California voters have made it clear that a safe and positive school environment in particular is their top priority for evaluating schools, and more resources are needed to ensure that this priority is effectively addressed through positive and restorative practices that foster safe, effective and positive learning environments needed for our children and youth to succeed.

Prop 47 – Learning Communities for School Success Program (LCSSP) Request: $50M

Proposition 47 and accompanying legislation (AB 1014/SB 527) established the LCSSP and required 25 percent of the savings from the early release of non-violent offenders to be used to help build the capacity of local educational agencies to identify and implement evidence-based, non-punitive programs and practices to keep our most vulnerable pupils in school. Last year the LCSSP grants provided approximately $37 million to 35 grantees to support their plans to improve school climate and student engagement. Competitive and targeted, this grant program was significantly oversubscribed and provided critical resources to implement evidence-based programs, with funding of up to $1.7 million for the large districts in cohort 1.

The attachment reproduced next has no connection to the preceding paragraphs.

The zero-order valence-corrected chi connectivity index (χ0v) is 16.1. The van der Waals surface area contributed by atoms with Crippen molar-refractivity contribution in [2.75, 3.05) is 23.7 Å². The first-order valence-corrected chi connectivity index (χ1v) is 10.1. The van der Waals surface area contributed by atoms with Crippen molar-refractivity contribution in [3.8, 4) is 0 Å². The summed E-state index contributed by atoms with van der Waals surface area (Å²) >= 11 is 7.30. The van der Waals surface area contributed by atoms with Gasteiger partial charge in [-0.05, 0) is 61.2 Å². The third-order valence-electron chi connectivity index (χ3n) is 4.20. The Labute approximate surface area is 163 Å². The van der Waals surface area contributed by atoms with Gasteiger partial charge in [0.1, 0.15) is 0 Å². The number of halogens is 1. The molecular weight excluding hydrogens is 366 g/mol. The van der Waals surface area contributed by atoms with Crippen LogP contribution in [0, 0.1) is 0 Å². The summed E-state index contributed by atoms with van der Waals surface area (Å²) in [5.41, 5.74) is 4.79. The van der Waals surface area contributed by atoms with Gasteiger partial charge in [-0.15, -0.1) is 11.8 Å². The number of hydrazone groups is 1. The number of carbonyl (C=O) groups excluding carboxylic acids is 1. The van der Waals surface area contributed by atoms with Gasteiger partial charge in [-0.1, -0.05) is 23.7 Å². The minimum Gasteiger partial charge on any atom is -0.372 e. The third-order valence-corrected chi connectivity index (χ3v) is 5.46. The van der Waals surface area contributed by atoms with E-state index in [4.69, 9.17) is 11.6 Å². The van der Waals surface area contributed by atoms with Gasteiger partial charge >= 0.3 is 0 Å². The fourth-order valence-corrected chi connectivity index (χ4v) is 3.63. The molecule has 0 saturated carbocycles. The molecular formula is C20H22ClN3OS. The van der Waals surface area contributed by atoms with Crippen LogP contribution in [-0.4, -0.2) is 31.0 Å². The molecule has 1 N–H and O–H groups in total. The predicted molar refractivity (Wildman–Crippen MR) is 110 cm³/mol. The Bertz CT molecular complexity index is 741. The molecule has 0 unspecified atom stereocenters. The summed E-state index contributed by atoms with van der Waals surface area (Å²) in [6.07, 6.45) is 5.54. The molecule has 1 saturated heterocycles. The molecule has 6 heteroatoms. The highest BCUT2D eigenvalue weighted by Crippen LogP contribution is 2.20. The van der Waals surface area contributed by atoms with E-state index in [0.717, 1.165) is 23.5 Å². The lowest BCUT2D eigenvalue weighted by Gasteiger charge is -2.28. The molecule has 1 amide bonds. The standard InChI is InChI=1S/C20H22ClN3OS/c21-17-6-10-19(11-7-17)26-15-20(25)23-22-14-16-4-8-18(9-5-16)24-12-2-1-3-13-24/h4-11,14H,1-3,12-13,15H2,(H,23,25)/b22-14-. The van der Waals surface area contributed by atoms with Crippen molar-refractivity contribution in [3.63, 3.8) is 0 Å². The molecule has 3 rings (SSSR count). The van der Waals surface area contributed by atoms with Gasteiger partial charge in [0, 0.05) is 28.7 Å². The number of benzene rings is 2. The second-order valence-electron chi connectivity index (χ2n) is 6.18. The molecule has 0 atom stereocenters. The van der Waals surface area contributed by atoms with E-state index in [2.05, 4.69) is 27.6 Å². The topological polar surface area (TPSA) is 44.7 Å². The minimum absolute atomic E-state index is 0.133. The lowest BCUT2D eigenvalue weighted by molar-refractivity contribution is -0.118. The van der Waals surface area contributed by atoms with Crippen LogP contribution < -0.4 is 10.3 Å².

Districts, county offices of education, and one charter school received grants to support MTSS, PBIS, restorative practices, family/parent engagement and community collaboratives among other activities. Grantees were awarded resources based on the rigor of their plans and the connection to their larger goals to meet the state’s priorities under LCFF.

Yet demand for these funds far outpaces available funding. Initially approximately 300 school districts and other local educational agencies (LEAs) submitted letters of intent to apply for funds. Even in the face of so much competition, 150 districts moved forward in applying, exceeding the number of grants awarded by a more than 4-to-1 margin. In the early months of implementation, nearly 90% of grantees reported already using funding for PBIS and/or restorative practices. With additional funding, hundreds of other districts can benefit from the Learning Communities for School Success Program.